Why nothing changes

Posted on 04 September 2010

There’s lots of talk about talks. And there’s all sorts of odd talk. Like Saeb Erekat and his extraordinary apology to Israelis. He starts with “Shalom to you in Israel, I know that we have disappointed you.” He then proceeds with “I know that we have been unable to deliver peace to you for the last 19 years.” (Watch Erekat, Rajoub and Abed Rabo’s appeals to Israelis here.)

It’s astonishing that a man who is supposed to be the chief negotiator for the Palestinian Authority, which in turn is supposed to represent Palestinians, can apologise with such submissiveness to the oppressor for not “delivering peace.” Disgusted seems to be the general reaction of people I know.

And herein lies part of the problem. Erekat has been the PA’s chief negotiator, bar a short hiatus, for 16 years. Shouldn’t he have progressed onto something else by now? After all this time, shouldn’t negotiations have delivered something more to Palestinians than the occupation being even further embedded? There’s less land for Palestinians, more Israeli control, and no light at the end of the tunnel.

To be fair, Erekat is not alone. The same people keep having the same conversations that will only lead to the same result: failure. But are the talks in Washington going to deliver anything other than failure?

Palestinians are tired. They’re tired of false hopes and frutiless talks. They’re tired of having only sporadic control over their own daily lives and no control over their future. But perhaps most of all, they’re tired of the people who are supposed to represent them. They’ve been there too long, they’ve reaped many benefits from their positions, and all the while most other Palestinians have lost more and more.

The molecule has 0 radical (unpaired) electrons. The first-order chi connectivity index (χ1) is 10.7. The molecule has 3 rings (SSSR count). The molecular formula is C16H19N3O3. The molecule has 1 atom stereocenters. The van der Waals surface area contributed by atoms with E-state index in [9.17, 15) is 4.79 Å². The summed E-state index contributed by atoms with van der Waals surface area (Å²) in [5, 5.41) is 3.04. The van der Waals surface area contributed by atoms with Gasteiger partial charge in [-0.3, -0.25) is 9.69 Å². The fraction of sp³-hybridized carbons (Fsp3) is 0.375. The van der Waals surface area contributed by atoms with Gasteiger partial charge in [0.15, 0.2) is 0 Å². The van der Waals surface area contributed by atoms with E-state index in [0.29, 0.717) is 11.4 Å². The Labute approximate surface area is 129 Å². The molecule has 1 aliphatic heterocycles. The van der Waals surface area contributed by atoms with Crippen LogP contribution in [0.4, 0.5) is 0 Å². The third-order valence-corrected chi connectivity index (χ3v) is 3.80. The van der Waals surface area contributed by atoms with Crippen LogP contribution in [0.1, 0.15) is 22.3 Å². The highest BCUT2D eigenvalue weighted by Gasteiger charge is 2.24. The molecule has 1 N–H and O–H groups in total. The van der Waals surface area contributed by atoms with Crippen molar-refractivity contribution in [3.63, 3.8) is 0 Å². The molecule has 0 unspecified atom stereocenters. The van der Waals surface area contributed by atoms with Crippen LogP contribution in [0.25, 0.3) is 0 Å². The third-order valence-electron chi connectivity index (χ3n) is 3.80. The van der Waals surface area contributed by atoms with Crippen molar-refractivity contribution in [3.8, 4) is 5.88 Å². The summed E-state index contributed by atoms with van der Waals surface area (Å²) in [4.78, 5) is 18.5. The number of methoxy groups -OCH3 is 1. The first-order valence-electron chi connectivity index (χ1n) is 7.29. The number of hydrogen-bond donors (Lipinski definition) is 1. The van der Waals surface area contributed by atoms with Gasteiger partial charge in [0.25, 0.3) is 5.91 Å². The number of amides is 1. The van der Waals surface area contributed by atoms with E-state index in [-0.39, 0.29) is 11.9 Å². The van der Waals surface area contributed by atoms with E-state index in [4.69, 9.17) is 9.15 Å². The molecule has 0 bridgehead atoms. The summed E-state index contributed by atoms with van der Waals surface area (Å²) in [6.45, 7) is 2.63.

The continuing disunity between the factions is a huge problem, not least for the electorate, and the PA is being disingenuous by entering into negotiations with Israel while there is so much internal discord. No one can even say for sure if Abbas, Fayyed or even the Legislative Council is currently lawful. Shouldn’t anyone speaking on behalf of Palestinians at least have the mandate to do so along with the broad support of the people? And what about Gaza? Hamas is not even included in any of the conversations.

Civil society and other political activists are trying hard to show there are alternative voices and views but the Sulta is doing a good job in trying to suppress them. The Sulta should be allowing Palestinians freedom to express themselves, but it is governing in an authoritarian fashion.

It’s time for a real change and that won’t come from the talks in Washington. Those who have failed for so long need to realise it is time for them to stand aside, Palestinians and Israelis. When that happens then there will be some hope for the future.

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